— Brent crude oil is down 1.8% to $75.71 a barrel.
— European benchmark gas is up 1.5% at EUR25.36 a megawatt-hour.
— Gold futures are 0.6% higher at $1,955.20 a troy ounce.
— LME three-month copper futures are down 0.2% at $8,124.50 a metric ton.
— Wheat futures are down 1.6% at $6.06 a bushel.
China’s Fading Recovery Reveals Deeper Economic Struggles
China’s era of rapid growth is over. Its recovery from zero-Covid is stalling. And now the country is facing deep, structural problems in its economy.
The outlook was better just a few months ago, after Beijing lifted its draconian zero-Covid controls, setting off a flurry of spending as people ate out and splurged on travel.
But as the sugar high of the reopening wears off, underlying problems in China’s economy that have been building for years are reasserting themselves.
The property boom and government overinvestment that fueled growth for more than a decade have ended. Enormous debts are crippling households and local governments. Some families, worried about the future, are hoarding cash.
Central Banks Look to Increase Gold Reserves as Geopolitical Worries Mount
Nearly a quarter of central banks are looking to increase gold reserves this year, spurred on by geopolitical worries, interest rate concerns and rising inflation pressures.
Up to 24% of central banks were looking to raise gold holdings in 2023, according to a new survey from the World Gold Council.
In particular, emerging market central banks were more keen to increase reserves of the precious metal, the industry body said, while 71% of the survey’s respondents expected overall central bank gold holdings to rise this year, compared with 61% last year.
Gold, which has long been used as a store of value and hedge against economic strife, is still seen as attractive by central banks, according to Shaokai Fan, head of central banks at the WGC. “There’s been a major shift in how central banks perceive the dollar and the role of gold,” said Fan. “Central banks move at a slow pace and last year’s events were a shock to everybody,” he said, adding that current moves support last year’s gold buying spree.
Copper Prices’ Upside Risks Growing on Rising Property, Grid Demand
0905 GMT – Copper prices have fallen sharply through May amid wavering demand from China, however a price bounce could be on the horizon, according to Morgan Stanley. Copper prices have slipped 11% in the last four weeks and 15% from its year-to-date high, analysts at the U.S. bank say in a note. However, there are some “green shoots,” they say. Chinese property completions are up 18% YTD and 5% higher than 2019 levels, while grid spend is up 10% YTD and electric-vehicle sales are up 44%. “On top, although refined copper imports are down 11% YTD, copper ore and concentrate imports are up 6%, refined production is up 14%, and semis output is up 12%. If we add production to net imports, we imply China’s ‘apparent consumption’ ex inventories to be up 9%,” MS says. (email@example.com)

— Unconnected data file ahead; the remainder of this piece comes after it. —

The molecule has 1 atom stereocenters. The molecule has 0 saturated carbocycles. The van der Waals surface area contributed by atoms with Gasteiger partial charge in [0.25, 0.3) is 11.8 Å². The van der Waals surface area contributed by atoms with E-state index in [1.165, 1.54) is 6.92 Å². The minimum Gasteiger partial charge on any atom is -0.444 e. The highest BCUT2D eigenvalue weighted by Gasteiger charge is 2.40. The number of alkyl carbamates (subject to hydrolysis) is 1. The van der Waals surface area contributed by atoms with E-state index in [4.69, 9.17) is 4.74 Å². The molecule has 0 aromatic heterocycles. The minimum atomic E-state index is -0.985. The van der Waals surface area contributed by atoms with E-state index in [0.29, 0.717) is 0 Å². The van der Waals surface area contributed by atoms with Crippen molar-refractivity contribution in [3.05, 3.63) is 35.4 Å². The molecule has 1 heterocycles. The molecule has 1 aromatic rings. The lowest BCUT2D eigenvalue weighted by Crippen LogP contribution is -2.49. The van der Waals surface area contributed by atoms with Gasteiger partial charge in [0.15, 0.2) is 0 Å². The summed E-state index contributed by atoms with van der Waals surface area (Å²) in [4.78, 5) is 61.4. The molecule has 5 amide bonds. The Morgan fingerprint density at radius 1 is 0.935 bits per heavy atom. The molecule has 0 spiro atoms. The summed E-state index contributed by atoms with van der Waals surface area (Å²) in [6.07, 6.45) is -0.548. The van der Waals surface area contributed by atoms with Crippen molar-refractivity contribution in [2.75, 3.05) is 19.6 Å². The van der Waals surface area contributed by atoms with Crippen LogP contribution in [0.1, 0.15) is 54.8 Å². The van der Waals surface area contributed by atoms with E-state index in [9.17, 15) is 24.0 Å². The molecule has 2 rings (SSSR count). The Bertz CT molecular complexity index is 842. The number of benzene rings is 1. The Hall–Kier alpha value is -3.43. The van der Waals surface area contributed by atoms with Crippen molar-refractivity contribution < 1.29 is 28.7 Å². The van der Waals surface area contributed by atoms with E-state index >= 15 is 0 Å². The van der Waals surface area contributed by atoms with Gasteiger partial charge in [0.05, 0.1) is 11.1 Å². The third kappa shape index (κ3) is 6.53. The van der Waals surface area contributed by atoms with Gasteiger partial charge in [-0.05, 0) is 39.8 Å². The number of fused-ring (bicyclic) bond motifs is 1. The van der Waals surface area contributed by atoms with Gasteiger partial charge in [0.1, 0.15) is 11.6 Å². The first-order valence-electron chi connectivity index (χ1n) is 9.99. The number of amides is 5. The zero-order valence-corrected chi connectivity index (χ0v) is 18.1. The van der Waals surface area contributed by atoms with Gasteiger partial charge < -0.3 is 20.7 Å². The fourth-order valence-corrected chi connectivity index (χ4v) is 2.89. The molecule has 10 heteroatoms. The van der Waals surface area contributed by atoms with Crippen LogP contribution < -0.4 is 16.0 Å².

Oil Slips on Doubts Over US Debt Deal
0740 GMT – Oil prices dipped on concerns that President Biden’s debt-ceiling deal could struggle to win congressional support. Brent crude oil falls 1% to $76.37 a barrel while WTI declines 0.7% to $72.13 a barrel. While the deal, signed over the weekend, should have allowed investors to breathe a sigh of relief, some Republicans have said they will oppose it. Congress has until Monday to approve the deal or the U.S. could default on its debt. The focus is also on an OPEC meeting on Sunday. OPEC “will want more evidence of the impact of its lower output quotas before making further changes” despite recent hints from Saudi Arabia indicating they are considering another output cut, ANZ says in a note. (firstname.lastname@example.org)
Metals Slip Amid Mixed Macro Signals
0716 GMT – Metal prices are falling with the macroeconomic environment sending mixed signals at the start of the week. Three-month copper is down 0.7% to $8,081.50 a metric ton while aluminum is 1.2% lower at $2,215.50 a ton. Gold meanwhile is down 0.5% to $1,935.60 a troy ounce. “U.S. bond markets are pricing another 25 basis point hike by the end of July, a hawkish shift that’s good for the U.S. dollar but bad for risk assets and commodity prices,” says Peak Trading Research in a note. Peak says that markets will be watching how debt ceiling talks progress as well as U.S. job numbers this week, and their effect on the U.S. dollar. (email@example.com)
China’s Slow Drawdown of Steel Stocks Indicates Weak Demand Pickup
0716 GMT – China’s average steel inventory drawdown 12 weeks after the 2023 CNY was in line around 25%, although the rate of drawdown has slowed over the past month, Citigroup analyst Ephrem Ravi says, adding that inventories usually go sideways from June to early October before drawing down again. While the drawdown of stocks ticked up marginally three weeks ago, which is unusual for any week in May, the rate of drawdown has been slower since then, indicating weak demand pickup, the analyst says. Looking forward, an average 30% draw over 16 weeks post CNY peak (13%-48%) would mean the drawdown is on track. (firstname.lastname@example.org)
India’s Steel Sector Booming on Infrastructure Spending
0046 GMT – India is expected to experience the biggest rise in steel demand of any major producing nation this year, Commonwealth Bank of Australia analyst Vivek Dhar says in a note. “With a 33% [year-on-year] boost in government capital spending in 2023–24 (year ending 31 March 2024) to fast track infrastructure development, we think India’s steel output growth will lead the world again in 2023,” says Dhar. India was already the only major steel producer to notch a year-over-year increase in output in 2022, he says. The World Steel Association forecasts Indian steel demand will rise by 7.3% this year after increasing by 8.2% in 2022. (email@example.com; @RhiannonHoyle)
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